To complicate matters for startups, Big Six lenders have learned a thing or two from carriers and offer packages that give their customers less reason to try competing services. That’s part of why money transfer apps like Venmo haven’t taken off here; Free Interac e-transfers are often included in chequing account plans.

Canadians are obsessed with loyalty programs as well, and banks know it – which is why travel rewards cards had such weight before the pandemic. Expect incumbents to take advantage of this to keep customers tied to their current cards.

Despite all the current hype, no one is sure exactly how the BNPL market will rock – in Canada or around the world. On the one hand, these lenders are promoting themselves as the consumer friendly option, but the industry is rife with hidden fees, with some lenders imposing stiff penalties for missing payments.

RBC researched the market for two years before launching their product in January, Amit Sadhu, the bank’s vice president, said in an interview, and decided the best way to do this was to offer a clean product. no hidden costs. The bank also requires users to repay their loans using their bank accounts, not some other form of credit.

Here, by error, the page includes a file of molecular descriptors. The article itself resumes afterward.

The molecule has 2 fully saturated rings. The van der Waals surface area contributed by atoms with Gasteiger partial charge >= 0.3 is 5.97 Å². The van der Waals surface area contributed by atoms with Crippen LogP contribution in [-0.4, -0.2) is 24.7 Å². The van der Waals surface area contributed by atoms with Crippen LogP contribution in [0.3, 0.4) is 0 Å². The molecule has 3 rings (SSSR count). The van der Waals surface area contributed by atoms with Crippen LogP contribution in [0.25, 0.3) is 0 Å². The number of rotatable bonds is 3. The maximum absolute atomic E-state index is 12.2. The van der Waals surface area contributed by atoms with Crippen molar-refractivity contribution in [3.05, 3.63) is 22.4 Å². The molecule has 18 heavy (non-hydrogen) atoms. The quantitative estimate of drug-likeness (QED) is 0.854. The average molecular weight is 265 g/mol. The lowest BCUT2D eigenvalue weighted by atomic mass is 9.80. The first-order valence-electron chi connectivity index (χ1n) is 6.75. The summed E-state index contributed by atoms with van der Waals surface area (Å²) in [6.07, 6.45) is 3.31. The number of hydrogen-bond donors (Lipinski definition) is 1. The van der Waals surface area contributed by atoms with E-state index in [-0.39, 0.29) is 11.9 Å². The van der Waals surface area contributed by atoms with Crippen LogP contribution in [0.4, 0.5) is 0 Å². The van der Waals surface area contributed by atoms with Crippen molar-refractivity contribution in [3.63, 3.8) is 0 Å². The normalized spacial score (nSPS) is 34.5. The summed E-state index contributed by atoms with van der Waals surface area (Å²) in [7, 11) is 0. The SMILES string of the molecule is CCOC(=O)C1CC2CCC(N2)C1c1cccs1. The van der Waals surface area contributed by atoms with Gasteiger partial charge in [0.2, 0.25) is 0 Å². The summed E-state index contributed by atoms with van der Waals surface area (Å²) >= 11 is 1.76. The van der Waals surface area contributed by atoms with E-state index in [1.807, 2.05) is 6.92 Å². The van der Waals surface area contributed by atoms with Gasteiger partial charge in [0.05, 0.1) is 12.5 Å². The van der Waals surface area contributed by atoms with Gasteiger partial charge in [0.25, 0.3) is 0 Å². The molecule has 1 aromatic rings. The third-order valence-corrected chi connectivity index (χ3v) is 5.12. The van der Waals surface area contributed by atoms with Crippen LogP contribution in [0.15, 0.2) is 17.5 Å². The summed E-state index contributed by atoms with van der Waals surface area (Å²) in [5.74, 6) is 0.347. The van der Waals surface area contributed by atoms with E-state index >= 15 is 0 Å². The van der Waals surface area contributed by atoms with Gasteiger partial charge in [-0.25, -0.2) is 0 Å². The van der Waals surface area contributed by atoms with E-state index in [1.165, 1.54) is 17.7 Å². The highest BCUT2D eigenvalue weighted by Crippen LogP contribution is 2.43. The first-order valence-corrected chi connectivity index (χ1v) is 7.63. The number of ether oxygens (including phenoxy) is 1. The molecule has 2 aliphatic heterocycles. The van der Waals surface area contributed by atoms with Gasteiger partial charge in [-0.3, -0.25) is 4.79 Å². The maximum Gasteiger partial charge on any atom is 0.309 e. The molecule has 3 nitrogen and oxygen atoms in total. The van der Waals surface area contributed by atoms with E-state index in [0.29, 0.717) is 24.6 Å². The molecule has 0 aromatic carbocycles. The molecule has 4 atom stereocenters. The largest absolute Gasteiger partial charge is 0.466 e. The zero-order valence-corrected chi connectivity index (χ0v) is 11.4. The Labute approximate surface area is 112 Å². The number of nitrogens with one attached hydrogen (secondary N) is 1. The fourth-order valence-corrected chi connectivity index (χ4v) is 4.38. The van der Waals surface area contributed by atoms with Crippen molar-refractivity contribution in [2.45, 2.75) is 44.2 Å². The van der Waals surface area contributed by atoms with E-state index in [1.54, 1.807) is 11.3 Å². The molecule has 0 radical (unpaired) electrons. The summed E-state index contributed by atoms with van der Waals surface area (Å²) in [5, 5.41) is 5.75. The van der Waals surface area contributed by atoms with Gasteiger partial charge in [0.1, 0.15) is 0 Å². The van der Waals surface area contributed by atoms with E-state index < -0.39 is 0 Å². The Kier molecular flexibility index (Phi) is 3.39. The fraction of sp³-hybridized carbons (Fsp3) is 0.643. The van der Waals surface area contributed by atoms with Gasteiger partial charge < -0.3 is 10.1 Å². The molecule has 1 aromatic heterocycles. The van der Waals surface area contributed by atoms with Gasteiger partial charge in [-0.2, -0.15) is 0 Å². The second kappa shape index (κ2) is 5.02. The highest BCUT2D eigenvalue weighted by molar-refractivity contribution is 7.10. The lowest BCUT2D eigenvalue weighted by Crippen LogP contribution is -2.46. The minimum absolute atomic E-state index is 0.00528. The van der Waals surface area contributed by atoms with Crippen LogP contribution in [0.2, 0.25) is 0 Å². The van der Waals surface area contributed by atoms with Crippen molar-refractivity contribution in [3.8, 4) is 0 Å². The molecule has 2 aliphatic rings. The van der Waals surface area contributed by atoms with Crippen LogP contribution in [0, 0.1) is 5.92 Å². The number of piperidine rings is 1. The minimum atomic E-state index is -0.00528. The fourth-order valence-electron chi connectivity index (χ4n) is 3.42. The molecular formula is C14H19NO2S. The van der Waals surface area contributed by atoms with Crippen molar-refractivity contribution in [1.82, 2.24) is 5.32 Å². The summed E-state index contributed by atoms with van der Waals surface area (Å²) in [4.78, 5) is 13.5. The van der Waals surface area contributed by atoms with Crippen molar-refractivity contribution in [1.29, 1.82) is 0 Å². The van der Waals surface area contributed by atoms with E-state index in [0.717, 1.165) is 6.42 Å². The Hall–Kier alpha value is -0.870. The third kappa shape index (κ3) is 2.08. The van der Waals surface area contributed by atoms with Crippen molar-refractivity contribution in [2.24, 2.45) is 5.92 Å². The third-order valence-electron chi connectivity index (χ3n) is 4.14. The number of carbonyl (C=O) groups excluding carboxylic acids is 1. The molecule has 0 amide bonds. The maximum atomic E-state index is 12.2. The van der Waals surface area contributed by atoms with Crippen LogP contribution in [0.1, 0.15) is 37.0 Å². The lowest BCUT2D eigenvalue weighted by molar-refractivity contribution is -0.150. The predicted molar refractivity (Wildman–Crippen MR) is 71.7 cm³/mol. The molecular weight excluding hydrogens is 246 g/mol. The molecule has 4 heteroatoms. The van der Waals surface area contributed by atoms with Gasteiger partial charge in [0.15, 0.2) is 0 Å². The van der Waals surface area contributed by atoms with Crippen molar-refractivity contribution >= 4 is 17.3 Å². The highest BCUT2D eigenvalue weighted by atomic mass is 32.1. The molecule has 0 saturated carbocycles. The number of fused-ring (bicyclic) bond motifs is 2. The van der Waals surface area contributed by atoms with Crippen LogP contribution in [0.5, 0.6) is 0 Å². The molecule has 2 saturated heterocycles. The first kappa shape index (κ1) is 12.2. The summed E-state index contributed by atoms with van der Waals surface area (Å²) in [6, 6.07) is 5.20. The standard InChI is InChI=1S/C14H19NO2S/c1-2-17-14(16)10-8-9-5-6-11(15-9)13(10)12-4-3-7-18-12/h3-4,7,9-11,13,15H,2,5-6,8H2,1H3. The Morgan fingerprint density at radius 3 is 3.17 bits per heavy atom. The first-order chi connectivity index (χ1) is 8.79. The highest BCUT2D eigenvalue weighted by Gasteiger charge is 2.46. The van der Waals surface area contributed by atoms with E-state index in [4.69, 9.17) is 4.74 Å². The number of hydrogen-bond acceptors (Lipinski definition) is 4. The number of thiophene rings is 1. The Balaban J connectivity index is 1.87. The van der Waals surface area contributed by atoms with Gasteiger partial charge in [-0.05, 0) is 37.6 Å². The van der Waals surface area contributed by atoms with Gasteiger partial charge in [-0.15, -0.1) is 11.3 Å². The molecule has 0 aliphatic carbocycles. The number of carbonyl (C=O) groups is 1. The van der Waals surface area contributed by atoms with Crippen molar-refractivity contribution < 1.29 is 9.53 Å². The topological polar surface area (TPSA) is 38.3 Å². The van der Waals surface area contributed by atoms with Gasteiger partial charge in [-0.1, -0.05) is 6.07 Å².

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The future participation of traders is also a major unknown. BNPL lenders often tout all the retailers they have partnered with, but these merchants pay hefty fees, often 2-8% of the cost of the item purchased. The hope is that the partnership will increase sales, but if lasting revenue increases don’t materialize, paying such a huge cut might not be worth it.

And then there is the threat of tighter regulation. This year the UK financial regulator published its review of the industry and found billions of pounds being loaned in unregulated transactions. Many borrowers were also unaware that late payment fees were possible – instead, they thought the services were nothing more than a debit card.

The UK watchdog called for comprehensive regulation of the industry, while Sweden, where Klarna is based, introduced legislation to prevent BNPL offers from showing up ahead of low-cost direct payment options online. If more rules emerge, it could slow the growth of the sector, giving incumbents time to catch up.